Councillors criticise delays in education plans for children with special needs
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Education and care plans for children with complex needs in Norfolk are still not being delivered quickly enough, a council committee has claimed.
Members of Norfolk Council Council’s children’s services committee accused the authority of failing to deliver education, health and care plans (EHCPs) for the county’s young people in a timely manner, or to reduce the amount of resources spent in tribunals with parents.
But senior officers defended their efforts at the committee meeting on Tuesday, saying that the delivery of EHCPs was “constantly” under review.
Young people under 25 who have complex special education needs or disabilities (SEND) can apply for an EHCP to offer support and help them secure appropriate educational provision.
The government’s target is for all EHCPs, which replaced statements of special educational need, to be completed within 20 weeks – but as of September 2018, just 13.4pc of EHCPs in Norfolk were being completed within this timescale.
Ed Maxfield, Liberal Democrat spokesperson for children’s services at Norfolk County Council, said the council still had a low rate of completion of EHCPs.
He also urged councillors to seek more feedback from families on the EHCP process. “It would be interesting to know what kind of impact it has on families which is difficult for us to judge, and also the impact of plans which are rejected,” he said.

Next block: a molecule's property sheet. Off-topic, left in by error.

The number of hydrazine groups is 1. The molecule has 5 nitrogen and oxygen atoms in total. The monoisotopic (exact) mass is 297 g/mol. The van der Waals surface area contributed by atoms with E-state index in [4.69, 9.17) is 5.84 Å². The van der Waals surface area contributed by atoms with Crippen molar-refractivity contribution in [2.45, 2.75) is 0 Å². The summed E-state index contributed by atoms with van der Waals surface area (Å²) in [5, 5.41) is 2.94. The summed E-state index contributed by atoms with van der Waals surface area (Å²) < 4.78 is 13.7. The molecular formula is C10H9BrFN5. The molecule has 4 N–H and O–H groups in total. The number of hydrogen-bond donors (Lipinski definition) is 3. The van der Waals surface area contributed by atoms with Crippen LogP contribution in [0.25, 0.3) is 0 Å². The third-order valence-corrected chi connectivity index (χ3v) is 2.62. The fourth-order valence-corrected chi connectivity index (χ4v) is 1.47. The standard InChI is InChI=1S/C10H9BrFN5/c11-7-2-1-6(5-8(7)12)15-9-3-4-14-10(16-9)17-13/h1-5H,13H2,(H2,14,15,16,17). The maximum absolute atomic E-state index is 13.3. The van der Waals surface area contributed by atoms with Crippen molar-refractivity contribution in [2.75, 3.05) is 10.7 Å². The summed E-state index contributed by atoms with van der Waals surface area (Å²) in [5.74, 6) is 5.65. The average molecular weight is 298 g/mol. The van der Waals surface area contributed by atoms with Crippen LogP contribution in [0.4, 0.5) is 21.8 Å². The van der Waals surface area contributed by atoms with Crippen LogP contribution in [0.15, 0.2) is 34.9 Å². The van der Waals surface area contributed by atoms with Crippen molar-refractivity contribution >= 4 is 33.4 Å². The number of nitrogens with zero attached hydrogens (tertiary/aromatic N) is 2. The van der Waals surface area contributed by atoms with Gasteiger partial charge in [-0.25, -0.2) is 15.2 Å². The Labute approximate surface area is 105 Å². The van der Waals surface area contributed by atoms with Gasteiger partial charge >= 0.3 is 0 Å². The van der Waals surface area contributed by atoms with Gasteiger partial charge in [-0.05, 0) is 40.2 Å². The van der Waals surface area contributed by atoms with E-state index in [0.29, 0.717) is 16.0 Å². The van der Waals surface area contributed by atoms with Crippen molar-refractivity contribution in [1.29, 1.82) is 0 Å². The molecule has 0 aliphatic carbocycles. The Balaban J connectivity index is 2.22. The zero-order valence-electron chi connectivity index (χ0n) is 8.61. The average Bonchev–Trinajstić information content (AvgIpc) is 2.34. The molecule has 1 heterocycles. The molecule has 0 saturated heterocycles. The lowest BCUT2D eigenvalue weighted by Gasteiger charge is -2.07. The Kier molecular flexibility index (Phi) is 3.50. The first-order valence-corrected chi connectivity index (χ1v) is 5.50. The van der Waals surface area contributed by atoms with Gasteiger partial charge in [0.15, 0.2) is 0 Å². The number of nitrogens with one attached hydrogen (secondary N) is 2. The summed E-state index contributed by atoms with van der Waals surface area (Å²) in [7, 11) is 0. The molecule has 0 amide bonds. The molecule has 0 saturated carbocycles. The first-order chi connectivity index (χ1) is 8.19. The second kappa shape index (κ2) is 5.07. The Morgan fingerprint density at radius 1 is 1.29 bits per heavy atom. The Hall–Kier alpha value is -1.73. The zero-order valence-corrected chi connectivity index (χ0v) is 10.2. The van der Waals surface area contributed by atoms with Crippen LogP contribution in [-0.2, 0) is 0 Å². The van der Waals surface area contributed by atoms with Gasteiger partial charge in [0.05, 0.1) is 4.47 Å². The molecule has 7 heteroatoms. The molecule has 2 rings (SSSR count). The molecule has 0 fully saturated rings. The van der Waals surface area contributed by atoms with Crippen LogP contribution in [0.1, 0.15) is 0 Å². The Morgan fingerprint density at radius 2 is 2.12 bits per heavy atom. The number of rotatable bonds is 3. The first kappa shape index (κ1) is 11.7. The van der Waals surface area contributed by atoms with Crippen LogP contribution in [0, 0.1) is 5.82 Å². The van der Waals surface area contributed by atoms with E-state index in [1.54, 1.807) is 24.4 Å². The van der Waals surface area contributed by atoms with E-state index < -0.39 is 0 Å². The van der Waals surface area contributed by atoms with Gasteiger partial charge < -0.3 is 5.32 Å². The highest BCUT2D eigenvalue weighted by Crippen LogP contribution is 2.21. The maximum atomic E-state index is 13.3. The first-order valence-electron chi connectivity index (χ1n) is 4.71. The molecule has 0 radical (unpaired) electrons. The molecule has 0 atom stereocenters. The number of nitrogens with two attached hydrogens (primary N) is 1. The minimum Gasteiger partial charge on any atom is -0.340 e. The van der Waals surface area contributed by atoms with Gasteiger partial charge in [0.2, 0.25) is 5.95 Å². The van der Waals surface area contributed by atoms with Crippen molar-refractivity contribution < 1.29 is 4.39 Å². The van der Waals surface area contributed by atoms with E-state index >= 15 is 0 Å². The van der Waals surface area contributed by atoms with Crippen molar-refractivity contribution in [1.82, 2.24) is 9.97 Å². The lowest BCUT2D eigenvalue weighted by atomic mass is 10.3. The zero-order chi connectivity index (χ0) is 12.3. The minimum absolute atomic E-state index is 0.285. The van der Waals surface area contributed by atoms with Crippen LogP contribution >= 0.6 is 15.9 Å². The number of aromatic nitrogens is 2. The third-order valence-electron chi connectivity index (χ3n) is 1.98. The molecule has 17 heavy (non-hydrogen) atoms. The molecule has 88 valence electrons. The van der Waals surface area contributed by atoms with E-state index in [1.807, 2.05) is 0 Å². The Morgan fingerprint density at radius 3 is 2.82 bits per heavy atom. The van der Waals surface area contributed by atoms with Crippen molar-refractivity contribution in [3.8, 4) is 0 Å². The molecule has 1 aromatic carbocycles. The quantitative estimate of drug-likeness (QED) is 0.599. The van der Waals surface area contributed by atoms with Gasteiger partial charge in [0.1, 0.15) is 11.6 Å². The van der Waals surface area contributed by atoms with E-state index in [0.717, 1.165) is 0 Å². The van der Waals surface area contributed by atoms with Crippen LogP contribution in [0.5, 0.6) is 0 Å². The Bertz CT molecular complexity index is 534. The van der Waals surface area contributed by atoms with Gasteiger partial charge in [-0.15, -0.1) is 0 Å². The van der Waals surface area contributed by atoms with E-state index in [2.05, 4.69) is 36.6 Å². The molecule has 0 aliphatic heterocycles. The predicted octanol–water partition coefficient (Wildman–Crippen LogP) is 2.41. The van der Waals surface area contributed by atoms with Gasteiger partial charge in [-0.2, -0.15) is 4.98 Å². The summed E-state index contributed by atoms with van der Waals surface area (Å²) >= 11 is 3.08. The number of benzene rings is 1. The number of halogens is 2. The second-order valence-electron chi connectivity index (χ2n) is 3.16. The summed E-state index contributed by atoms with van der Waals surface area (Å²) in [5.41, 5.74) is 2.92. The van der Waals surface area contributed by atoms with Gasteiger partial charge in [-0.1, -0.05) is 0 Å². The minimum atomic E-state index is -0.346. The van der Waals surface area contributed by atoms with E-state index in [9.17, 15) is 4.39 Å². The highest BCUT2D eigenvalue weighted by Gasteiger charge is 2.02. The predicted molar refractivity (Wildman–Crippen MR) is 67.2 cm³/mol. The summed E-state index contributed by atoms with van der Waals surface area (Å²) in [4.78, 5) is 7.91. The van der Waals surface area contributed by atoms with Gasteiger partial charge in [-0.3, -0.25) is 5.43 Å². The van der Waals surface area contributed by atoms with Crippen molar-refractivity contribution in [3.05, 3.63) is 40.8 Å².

Sara Tough, executive director of children’s services at the council, said SEND provision was a priority for the council in its “transformation plan”, which focuses on preventative measures.
“There is a real effort being made to get the resources needed to decrease the time for EHCPs,” she said.
Chris Snudden, assistant director for children’s services, said the 20-week target was “arbitrary”, adding: “The children who need to be prioritised we are working with as quickly as possible.”
Committee member Sandra Squire said only around 10pc of the 100 tribunals brought against the council because of EHCPs last year had been upheld.
She called for a thorough report on EHCPs, adding: “If we could do this properly we would not be having tribunals and putting these families through this. We cannot build on a broken foundation, we need to know what the problem is.”
Ms Snudden said the majority of tribunal cases related to “timeliness or parents wanting a special needs school place” rather than refused applications.